Wednesday, December 8, 2010

Rolling out the barrels

Don't ever get the working-class hero talking about his ancestry.

I'm tellin' you just don't do it.

I should point out that 'the working class hero' is a nick-name I have for a very dear friend of mine and I'm not actually talking about an archetype*.He has many many positive attributes and you'd be a long time walkin' before you'd ever meet a more affable and erudite companion

but don't:

 just don't,

get him talkin' about his ancestry.


I mean it, and don't be one of these fools that thinks to themselves:

'I wonder what all the fuss is about with the working class hero and his ancestry? I'm sure it can't be that bad...Who does this interweb moron think he is!- tellin' me what to do anyway?.. d'you know what? I think the next time I meet the working class hero I will ask him about his ancestry and find out what all the fuss is about for meself!'

Please just don't do it because if you do it will be an act of gross folly and even though I warned you about it you will secretly blame me for the whole thing and never be entirely sure I didn't trick you into the whole debacle with a clever use of reverse psychology.

See?- You didn't think of that didja?

Just don't bring it up. And if the working class hero brings it up himself then just run away and tell him the next time you meet him that you're sorry about that but you accidentally set yourself on fire.

There are many reasons for this caution. Reason number one is that the working class hero knows a lot about History. History is an interesting topic of course and it's often a delight to spend a convivial evening in the company of one, such as the hero himself, who knows enough about it to bring it alive and tell you all the interesting bits, but, I'm telling you: Get that man onto the topic of his own lineage and his power to entertain and inform warps into a strange kind of conversational torture instrument. The detail and enthusiasm with which he can regurgitate the minutae of all the begats and begottens between himself and some chap who pops up on the bayeux tapestry is mind numbing in every sense. In fact,it's all over the body-numbing truth be told.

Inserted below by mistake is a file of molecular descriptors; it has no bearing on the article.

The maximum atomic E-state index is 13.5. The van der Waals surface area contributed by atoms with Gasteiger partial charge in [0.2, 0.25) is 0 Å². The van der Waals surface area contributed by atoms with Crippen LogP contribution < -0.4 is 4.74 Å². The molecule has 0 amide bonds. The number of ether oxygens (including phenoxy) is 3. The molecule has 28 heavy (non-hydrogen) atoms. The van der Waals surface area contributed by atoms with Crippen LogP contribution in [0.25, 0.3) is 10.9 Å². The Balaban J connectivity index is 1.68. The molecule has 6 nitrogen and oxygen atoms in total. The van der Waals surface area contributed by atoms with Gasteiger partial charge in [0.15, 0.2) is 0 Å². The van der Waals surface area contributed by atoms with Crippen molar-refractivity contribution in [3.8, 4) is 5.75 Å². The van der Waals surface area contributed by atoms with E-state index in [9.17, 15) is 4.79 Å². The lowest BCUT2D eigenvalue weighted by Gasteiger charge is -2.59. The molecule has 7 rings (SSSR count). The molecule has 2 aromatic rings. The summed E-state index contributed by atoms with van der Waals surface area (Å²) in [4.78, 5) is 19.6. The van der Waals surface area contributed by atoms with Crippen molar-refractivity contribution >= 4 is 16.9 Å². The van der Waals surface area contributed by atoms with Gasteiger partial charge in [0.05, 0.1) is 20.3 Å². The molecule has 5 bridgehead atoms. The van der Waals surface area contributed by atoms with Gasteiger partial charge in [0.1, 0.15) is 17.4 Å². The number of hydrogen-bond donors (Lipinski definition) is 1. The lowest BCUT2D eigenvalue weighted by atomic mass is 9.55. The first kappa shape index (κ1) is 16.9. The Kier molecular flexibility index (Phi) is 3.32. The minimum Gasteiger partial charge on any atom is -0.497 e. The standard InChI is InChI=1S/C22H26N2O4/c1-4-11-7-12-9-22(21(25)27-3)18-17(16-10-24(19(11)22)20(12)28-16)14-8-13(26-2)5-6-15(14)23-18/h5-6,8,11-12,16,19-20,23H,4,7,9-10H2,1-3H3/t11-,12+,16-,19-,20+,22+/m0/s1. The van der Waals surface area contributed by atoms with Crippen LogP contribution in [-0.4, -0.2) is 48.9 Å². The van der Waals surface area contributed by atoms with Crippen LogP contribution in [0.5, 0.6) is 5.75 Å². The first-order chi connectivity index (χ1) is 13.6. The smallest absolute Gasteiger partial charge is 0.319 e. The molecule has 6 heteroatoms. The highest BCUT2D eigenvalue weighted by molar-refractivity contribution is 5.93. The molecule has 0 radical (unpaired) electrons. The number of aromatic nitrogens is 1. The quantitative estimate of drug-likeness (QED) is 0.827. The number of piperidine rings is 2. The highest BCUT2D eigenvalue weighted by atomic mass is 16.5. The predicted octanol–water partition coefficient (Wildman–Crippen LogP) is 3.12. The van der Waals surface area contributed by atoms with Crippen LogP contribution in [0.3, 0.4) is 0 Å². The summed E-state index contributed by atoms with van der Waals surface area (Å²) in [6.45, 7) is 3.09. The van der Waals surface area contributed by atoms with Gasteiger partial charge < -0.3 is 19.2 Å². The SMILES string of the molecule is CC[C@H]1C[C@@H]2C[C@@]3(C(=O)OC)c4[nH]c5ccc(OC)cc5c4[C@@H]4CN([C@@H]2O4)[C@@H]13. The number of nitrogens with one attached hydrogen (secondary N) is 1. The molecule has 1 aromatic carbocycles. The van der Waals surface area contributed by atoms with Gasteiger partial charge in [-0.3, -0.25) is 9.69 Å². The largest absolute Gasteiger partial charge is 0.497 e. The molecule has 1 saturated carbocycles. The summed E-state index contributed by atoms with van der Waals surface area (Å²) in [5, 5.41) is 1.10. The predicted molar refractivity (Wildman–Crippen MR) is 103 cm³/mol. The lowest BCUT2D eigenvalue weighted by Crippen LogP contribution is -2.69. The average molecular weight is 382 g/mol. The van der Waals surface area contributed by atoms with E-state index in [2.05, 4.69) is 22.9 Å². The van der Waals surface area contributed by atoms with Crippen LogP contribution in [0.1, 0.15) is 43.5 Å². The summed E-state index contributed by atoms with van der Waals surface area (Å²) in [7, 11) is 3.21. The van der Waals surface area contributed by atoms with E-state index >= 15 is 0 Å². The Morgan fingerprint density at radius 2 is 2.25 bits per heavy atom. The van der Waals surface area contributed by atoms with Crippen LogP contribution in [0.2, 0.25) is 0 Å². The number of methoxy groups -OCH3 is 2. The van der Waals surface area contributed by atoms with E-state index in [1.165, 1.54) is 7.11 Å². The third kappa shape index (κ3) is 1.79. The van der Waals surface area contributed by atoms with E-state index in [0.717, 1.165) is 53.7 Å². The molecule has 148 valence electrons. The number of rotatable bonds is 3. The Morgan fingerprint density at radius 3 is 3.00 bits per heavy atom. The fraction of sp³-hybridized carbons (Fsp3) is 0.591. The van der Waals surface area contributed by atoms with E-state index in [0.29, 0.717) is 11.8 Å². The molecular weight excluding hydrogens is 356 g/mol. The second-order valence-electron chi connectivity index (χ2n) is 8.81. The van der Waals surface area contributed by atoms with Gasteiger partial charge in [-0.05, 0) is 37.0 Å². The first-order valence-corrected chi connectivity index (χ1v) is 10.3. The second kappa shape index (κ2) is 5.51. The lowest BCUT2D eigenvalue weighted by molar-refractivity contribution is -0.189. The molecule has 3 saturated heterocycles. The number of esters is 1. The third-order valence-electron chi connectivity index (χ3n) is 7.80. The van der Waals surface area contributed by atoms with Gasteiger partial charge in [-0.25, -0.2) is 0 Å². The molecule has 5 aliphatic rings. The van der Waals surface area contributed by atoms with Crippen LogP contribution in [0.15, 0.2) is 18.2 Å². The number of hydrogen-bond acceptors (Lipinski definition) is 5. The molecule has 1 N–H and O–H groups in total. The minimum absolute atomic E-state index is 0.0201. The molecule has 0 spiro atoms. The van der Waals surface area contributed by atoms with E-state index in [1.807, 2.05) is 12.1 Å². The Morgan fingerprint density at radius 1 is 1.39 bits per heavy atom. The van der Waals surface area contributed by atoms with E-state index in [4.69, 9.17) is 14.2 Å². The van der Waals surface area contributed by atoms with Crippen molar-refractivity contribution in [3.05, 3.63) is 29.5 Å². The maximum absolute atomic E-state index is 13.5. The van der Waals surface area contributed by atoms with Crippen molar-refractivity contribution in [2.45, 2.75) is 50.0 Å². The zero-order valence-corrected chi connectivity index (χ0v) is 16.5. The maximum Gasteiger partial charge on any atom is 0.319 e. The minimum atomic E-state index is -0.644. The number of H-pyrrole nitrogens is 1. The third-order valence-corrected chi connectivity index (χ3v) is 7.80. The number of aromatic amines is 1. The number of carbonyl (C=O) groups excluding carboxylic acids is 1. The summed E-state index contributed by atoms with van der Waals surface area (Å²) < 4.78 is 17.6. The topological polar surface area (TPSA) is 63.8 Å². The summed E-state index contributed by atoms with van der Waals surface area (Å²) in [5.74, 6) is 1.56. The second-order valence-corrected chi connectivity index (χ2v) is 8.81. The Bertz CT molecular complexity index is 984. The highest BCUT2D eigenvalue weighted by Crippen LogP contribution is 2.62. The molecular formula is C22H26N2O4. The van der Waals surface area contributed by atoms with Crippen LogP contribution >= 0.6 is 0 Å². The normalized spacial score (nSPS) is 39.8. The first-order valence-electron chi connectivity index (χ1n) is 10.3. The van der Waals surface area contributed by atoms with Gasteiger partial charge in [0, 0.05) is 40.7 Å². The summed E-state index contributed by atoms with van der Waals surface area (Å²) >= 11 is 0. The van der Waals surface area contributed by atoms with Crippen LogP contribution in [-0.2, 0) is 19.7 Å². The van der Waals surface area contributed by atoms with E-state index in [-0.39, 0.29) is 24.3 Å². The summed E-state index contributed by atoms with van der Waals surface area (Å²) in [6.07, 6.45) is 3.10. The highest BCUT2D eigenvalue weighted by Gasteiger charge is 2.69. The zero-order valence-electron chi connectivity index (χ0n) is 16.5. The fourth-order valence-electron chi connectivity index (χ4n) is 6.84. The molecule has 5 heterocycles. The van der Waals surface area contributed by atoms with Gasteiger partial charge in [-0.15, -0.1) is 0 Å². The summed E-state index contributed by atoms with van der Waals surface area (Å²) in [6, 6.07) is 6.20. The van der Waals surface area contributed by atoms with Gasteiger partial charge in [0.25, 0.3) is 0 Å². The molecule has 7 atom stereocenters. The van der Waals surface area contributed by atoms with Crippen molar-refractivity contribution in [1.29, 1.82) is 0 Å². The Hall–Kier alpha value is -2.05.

If he ever finds out that he was adopted he won't be happy.

I tell you this, because I realised today that it's not just himself. The same evil infection is in me for I've been looking through the records of Old Dublin Town and I have to say that every tiny fact about my own family is completely and absolutely absorbing and fascinating. So genealogy is like kids: you're own is great, it's just other peoples you cant stand. My point is; I get that I'm on sufferance with this topic and I'll keep it brief.


My great grandfather John Maher was the Cooper who made the barrels that form the back of the bar in the Long Hall in Capel St. The Long Hall in Capel St. is actually a listed building now and even if it weren't it should be, because the Long Hall is the bar that Phil Lynott sits in for the video to 'This Old Town'.

I told you it was fascinating.

*Incidentally Karl Jung invented the word 'archetype' wasn't he clever? -I only found out yesterday: it's amazing what you can learn from the telly.

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